Kunz S.N.,University of Salzburg |
Kirchhoff S.,Ludwig Maximilians University of Munich |
Eggersmann R.,Ludwig Maximilians University of Munich |
Stiefel D.,Bayerisches Landeskriminalamt |
And 5 more authors.
Journal of Testing and Evaluation | Year: 2014
Hunting firearm injuries and fatalities from ricocheted bullets play a minor, but still important, role in forensic medicine and shooting reconstruction. Especially in the area of critical ricochet angles a ballistic analysis is essential to be able to reconstruct hunting accidents. The aim of this study is to analyze ricocheted rifle projectiles (.30-06 Bionic Black and .30-06 Oryx) and shotgun slugs (cal. 12 Brenneke original) from frozen and non-frozen concrete, as well as their ballistic injury potential at a simulated shooting distance of 100m (rifle projectiles) and 20m (slugs). Each projectile had a v100 velocity between 370 m/s (shotgun ammunition) and 740 m/s (rifle ammunition) and was shot at an incident angle between 2-20° (rifle ammunition) and 5-35° (shotgun ammunition). To record the angle of ricochet and target energy of each ricocheted projectile, a polycarbonate wall with a reference scale, as well as ballistic soap were used as a final target. At a shooting distance of 100 m, non-ricochet shots are only possible from high seats, but not from deer stands. The critical shooting angle showed a rather high variation for both rifle and shotgun ammunition and was noted between 1.25 times (shotgun ammunition) and 2.5 times (rifle ammunition) higher for frozen concrete compared to non-frozen concrete. All tested ammunition showed remarkable high variations in the ricochet's angular deviation. Upon the impact of a ricochet, energy levels of over 1000 J were realized with significant injury potential to underlying organs. © VC 2014 by ASTM International.
Boss D.,Bayerisches Landeskriminalamt
Proceedings of the AES International Conference | Year: 2011
Today, most of the recordings handed in for analysis are digital but there are still cases where analogue tape material has to be investigated. Evidence audio seized from or handed in by private persons has often been recorded in an analogue format, especially on audio cassette recorders or analogue Dictaphones. In cases where an authentication of analogue audio material is required, visualisation of magnetic features is most effective. Visualisation is able to reveal features such as track width and position or shape of head marks. Visualisation adds a dimension to the analysis of audio-tapes that is not present in the oscillogram nor the spectrogram. These show only the phenomena that are within reach of the replay head.
Wasserburger L.,Bayerisches Landeskriminalamt |
Eichner S.,Bayerisches Landeskriminalamt |
Kunz S.,Ludwig Maximilians University of Munich |
Peschel O.,Ludwig Maximilians University of Munich
Rechtsmedizin | Year: 2011
A comparative study of gas pistols and gas revolvers firing black powder cartridges revealed maximum velocities of 250-300 m/s (v 0.5), corresponding to E max∈=∈0.045 J/ or E max∈= ∈45 mJ and surface area energy concentrations of C∈=∈9-100 mJ/mm 2 for the heaviest gunshot residue (GSR) particles (up to 1 mg). For nitrocellulose cartridges, a velocity of approximately 200-300 m/s (v 0.15), corresponding to 5 mJ for the heaviest GSR particles (0.1 mg) leading to energy concentrations of 25 to >250 mJ/mm 2 could be estimated. Due to these results injuries and in particular eye injuries can be expected. Furthermore a method using paper covered frames was developed so that the wounding potential of different gas weapons and ammunitions can be estimated. In experts opinions the firing distance is of special interest with respect to an accurate estimate of the subjective preconceived injury potential. Reconstruction of real incidents can be useful in casework to estimate firing distances in relation to the severity of injuries. © 2011 Springer-Verlag.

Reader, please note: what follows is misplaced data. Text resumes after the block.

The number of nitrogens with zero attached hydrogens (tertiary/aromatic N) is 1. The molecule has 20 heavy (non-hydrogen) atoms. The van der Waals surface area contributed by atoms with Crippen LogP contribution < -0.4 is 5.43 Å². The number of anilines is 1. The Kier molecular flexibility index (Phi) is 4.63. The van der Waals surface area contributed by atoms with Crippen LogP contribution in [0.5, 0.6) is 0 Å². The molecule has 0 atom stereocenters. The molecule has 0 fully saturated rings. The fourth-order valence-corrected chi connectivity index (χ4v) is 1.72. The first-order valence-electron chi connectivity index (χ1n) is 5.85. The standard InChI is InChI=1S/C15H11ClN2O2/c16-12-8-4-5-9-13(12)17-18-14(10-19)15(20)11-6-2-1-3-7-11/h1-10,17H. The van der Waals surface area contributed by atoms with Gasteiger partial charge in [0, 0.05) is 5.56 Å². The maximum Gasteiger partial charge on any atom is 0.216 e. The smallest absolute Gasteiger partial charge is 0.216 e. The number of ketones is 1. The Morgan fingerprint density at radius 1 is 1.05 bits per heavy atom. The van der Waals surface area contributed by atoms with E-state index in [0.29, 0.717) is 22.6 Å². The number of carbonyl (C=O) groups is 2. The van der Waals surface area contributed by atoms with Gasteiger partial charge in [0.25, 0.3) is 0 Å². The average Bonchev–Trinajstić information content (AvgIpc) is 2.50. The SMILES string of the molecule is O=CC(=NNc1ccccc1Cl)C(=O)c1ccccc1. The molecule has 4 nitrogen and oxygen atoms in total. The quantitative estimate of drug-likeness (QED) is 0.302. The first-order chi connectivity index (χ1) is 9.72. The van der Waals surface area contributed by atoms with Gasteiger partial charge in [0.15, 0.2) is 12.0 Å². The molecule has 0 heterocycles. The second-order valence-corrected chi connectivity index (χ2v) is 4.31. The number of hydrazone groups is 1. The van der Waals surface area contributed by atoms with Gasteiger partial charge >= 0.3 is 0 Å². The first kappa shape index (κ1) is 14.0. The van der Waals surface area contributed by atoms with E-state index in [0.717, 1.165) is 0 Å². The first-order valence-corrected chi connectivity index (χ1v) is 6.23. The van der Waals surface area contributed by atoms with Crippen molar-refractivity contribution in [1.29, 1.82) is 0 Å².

Boss D.,Bayerisches Landeskriminalamt
Proceedings of the AES International Conference | Year: 2012
Different audio signals can be recorded from the electric circuit. The most important one for analysis purposes in the forensic field is ENF, the electric network frequency: 50 or 60 Hz. On higher frequencies (approximately 110 to 1600 Hz for Germany) one can also find the so-called "ripple signals" - sequences of tones which are used by electric power companies to tele-control electric devices like street lighting or electricity meters (for the change between day and night tariff), etc. Test series that we conducted in different towns in Bavaria showed that ripple signals tend to be stable for a certain location whereas their inter-local variability is very high. This may provide for a possibility of using them for authentication purposes. Copyright © 2012 Audio Engineering Society, Inc.
PubMed | Bayerisches Landeskriminalamt
Type: Journal Article | Journal: Forensic science review | Year: 2015
Dealing with images is a familiar business for an expert in questioned documents: microscopic, photographic, infrared, and other optical techniques generate images containing the information he or she is looking for. A recent method for extracting most of this information is digital image processing, ranging from the simple contrast and contour enhancement to the advanced restoration of blurred texts. When combined with a sophisticated physical imaging system, an image pricessing system has proven to be a powerful and fast tool for routine non-destructive scanning of suspect documents. This article reviews frequent applications, comprising techniques to increase legibility, two-dimensional spectroscopy (ink discrimination, alterations, erased entries, etc.), comparison techniques (stamps, typescript letters, photo substitution), and densitometry. Computerized comparison of handwriting is not included.